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Making an Impact

By Ted McIntyre

Ask 10 accomplished players and instructors what it means to be a great ball striker and you’ll get 10 different answers. Some say it’s the ability to work the ball in all directions and vary its trajectory. Others suggest it’s the ability to hit the same shot over and over, or describe it as wearing out the sweet spot of your irons by repeatedly hitting the ball on the same part of the clubface. All agree on one thing, however—that pure ball striking is a lot more valuable than a pretty golf swing.

As for its own definition, the PGA tour calculates ball striking by combining a player’s ranking in total Driving (accuracy + distance) and greens in regulation. for example, last year boo Weekley ranked first in gir and 17th in total Driving. The sum of those two numbers (18) was the lowest such value on tour in 2012, placing Weekley first overall in ball striking.

It’s actually one of the more telling statistical categories in professional golf. Although Weekley finished 108th on the money list in 2012—mostly attributable to his bad putting—he was immediately followed in the ranking by some of the most accomplished players in recent years: Jason Dufner, Hunter Mahan, Justin Rose, Lee Westwood and Louis Oosthuizen, with Bubba Watson and Tiger Woods a little further behind at 11th and 12th, respectively.

While all those swings vary, one consistent attribute is the sound those players generate at impact, distinguishing them not merely from the average amateur golfer, but from their fellow tour professionals on the driving range.

“After spending time with some of the best coaches and watching the best strikers, the sound the ball makes gets louder,” observes nick Starchuk, teaching professional at Mississaugua golf and Country Club. “I was with Sean O’Hair and (his coach Sean) Foley at the Disney Classic in 2009, and O’Hair’s impact made a different sound than the rest of the guys on the range, which is a result of compressing or ‘deforming’ the ball more than the others. This deformation is caused by reducing a player’s ‘spin loft,’ which is the difference between their angle of attack and the loft delivered at impact by the clubhead. The lower this angle, the greater the compression.”

“From a face-on perspective, a lot of players have the club standing up a little more vertically at impact,” explains Hamilton G&CC teaching pro Scott Cowx. “When tiger was with Hank Haney, he would do entire practice sessions without taking a divot. The path was really shallow. With? Foley, Tiger is really compressing his short irons. He’s moving the point of contact slightly up on the face of the golf club, which makes it sound completely different. For most players who move that contact up a half or full groove on the clubface, the ball comes off sounding like a gunshot.”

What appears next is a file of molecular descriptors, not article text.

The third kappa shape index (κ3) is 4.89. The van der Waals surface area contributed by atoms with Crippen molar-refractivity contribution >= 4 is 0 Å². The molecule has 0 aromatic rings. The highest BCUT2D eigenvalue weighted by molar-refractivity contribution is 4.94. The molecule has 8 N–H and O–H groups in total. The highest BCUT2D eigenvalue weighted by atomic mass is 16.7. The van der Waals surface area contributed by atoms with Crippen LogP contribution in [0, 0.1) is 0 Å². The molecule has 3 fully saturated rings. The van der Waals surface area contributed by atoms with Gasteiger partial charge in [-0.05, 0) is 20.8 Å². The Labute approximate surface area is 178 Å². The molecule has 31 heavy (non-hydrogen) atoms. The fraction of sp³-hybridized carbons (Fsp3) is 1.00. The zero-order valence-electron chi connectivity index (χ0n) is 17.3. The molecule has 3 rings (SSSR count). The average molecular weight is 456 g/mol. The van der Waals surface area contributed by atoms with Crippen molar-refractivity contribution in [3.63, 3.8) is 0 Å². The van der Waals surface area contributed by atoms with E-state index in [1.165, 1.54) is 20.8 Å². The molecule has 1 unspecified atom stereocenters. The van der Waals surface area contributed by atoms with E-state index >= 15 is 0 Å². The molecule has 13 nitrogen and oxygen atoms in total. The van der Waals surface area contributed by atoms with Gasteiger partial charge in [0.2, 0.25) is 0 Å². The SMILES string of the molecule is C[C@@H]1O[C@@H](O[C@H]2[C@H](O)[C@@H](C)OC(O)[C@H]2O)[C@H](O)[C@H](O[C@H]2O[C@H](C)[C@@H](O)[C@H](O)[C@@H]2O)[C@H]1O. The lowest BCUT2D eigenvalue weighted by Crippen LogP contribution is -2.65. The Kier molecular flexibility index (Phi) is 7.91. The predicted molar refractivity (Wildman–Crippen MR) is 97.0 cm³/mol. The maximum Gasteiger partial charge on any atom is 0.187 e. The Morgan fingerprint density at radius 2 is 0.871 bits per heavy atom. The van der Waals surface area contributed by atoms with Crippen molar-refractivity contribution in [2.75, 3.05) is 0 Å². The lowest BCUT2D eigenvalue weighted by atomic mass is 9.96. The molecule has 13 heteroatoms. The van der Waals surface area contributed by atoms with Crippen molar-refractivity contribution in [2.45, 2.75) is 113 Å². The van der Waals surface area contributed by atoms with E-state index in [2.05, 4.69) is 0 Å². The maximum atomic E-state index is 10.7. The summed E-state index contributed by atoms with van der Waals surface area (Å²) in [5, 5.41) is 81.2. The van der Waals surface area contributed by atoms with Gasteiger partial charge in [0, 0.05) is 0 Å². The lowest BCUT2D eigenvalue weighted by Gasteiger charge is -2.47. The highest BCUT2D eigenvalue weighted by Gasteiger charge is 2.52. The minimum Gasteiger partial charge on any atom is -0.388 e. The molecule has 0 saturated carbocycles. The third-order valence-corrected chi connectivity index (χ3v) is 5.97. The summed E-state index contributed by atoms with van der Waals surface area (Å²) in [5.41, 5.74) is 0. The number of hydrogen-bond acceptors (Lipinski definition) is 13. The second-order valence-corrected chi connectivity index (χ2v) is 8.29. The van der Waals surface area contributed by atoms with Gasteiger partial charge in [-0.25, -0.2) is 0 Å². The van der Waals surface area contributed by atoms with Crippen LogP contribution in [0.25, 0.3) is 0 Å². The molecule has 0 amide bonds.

Sometimes that gunshot sounds more like cannon fire. “I’m standing next to Bubba Watson at the BMW last year when he’s hitting his driver, and it is hit so pure and hard and is so loud that my ears were still ringing two hours after I left the range,” recalls PGA Tour player Graham DeLaet, who has a refined ear for such impact, given his sixth-place ranking on tour in ball striking as of this year’s Florida swing. “Everybody on the PGA tour hits it good, but that separation is the sound it makes and the flight it has. Some guys have a nice click when they hit it, but it’s not that consistent thump, thump, thump.”
The sound is immediately identifiable.

“You can close your eyes and tell,” echoes Champions tour player and Victoria Native Jim Rutledge, an exceptional ballstriker himself. “There’s no clunk, no click— just a good, clean, flush sound.”
Although many Canadians past and present have ranked among the elite of such pure deliveries—with Moe Norman and George Knudson leading the cast—there is no obvious swing element that links them together.